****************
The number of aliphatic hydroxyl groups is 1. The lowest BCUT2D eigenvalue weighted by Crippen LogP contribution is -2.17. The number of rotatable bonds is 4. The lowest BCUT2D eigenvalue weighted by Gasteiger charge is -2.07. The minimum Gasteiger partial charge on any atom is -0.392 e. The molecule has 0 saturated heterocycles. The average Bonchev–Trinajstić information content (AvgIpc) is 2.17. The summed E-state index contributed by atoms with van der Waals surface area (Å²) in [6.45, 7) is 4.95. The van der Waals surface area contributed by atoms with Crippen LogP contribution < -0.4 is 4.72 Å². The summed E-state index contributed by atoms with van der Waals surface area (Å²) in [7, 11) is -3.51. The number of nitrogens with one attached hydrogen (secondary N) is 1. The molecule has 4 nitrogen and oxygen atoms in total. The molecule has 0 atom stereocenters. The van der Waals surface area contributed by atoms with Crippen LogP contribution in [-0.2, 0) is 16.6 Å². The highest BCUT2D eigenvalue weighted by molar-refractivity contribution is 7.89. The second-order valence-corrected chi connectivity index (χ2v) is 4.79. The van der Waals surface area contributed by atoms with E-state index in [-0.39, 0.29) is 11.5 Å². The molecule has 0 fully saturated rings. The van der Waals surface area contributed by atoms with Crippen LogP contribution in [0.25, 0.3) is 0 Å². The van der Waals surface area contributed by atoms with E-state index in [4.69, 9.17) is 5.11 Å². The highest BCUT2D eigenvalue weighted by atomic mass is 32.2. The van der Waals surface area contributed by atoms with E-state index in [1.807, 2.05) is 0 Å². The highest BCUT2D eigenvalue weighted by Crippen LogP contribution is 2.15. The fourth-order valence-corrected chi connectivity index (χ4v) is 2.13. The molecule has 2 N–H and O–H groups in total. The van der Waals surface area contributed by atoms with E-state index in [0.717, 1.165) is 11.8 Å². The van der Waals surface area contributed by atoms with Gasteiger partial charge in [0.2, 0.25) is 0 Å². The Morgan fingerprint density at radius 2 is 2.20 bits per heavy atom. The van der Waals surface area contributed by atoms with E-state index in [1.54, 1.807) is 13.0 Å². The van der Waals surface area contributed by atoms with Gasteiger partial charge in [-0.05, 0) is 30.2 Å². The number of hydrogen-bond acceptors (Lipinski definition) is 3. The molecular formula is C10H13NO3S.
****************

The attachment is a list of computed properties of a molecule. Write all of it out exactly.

The number of aliphatic hydroxyl groups is 1. The lowest BCUT2D eigenvalue weighted by Crippen LogP contribution is -2.17. The number of rotatable bonds is 4. The lowest BCUT2D eigenvalue weighted by Gasteiger charge is -2.07. The minimum Gasteiger partial charge on any atom is -0.392 e. The molecule has 0 saturated heterocycles. The average Bonchev–Trinajstić information content (AvgIpc) is 2.17. The summed E-state index contributed by atoms with van der Waals surface area (Å²) in [6.45, 7) is 4.95. The van der Waals surface area contributed by atoms with Crippen LogP contribution < -0.4 is 4.72 Å². The summed E-state index contributed by atoms with van der Waals surface area (Å²) in [7, 11) is -3.51. The number of nitrogens with one attached hydrogen (secondary N) is 1. The molecule has 4 nitrogen and oxygen atoms in total. The molecule has 0 atom stereocenters. The van der Waals surface area contributed by atoms with Crippen LogP contribution in [-0.2, 0) is 16.6 Å². The highest BCUT2D eigenvalue weighted by molar-refractivity contribution is 7.89. The second-order valence-corrected chi connectivity index (χ2v) is 4.79. The van der Waals surface area contributed by atoms with E-state index in [-0.39, 0.29) is 11.5 Å². The molecule has 0 fully saturated rings. The van der Waals surface area contributed by atoms with Crippen LogP contribution in [0.25, 0.3) is 0 Å². The van der Waals surface area contributed by atoms with E-state index in [4.69, 9.17) is 5.11 Å². The highest BCUT2D eigenvalue weighted by atomic mass is 32.2. The van der Waals surface area contributed by atoms with E-state index in [1.807, 2.05) is 0 Å². The highest BCUT2D eigenvalue weighted by Crippen LogP contribution is 2.15. The fourth-order valence-corrected chi connectivity index (χ4v) is 2.13. The molecule has 2 N–H and O–H groups in total. The van der Waals surface area contributed by atoms with E-state index in [0.717, 1.165) is 11.8 Å². The van der Waals surface area contributed by atoms with Gasteiger partial charge in [0.2, 0.25) is 0 Å². The Morgan fingerprint density at radius 2 is 2.20 bits per heavy atom. The van der Waals surface area contributed by atoms with E-state index in [1.54, 1.807) is 13.0 Å². The van der Waals surface area contributed by atoms with Gasteiger partial charge in [-0.05, 0) is 30.2 Å². The number of hydrogen-bond acceptors (Lipinski definition) is 3. The molecular formula is C10H13NO3S.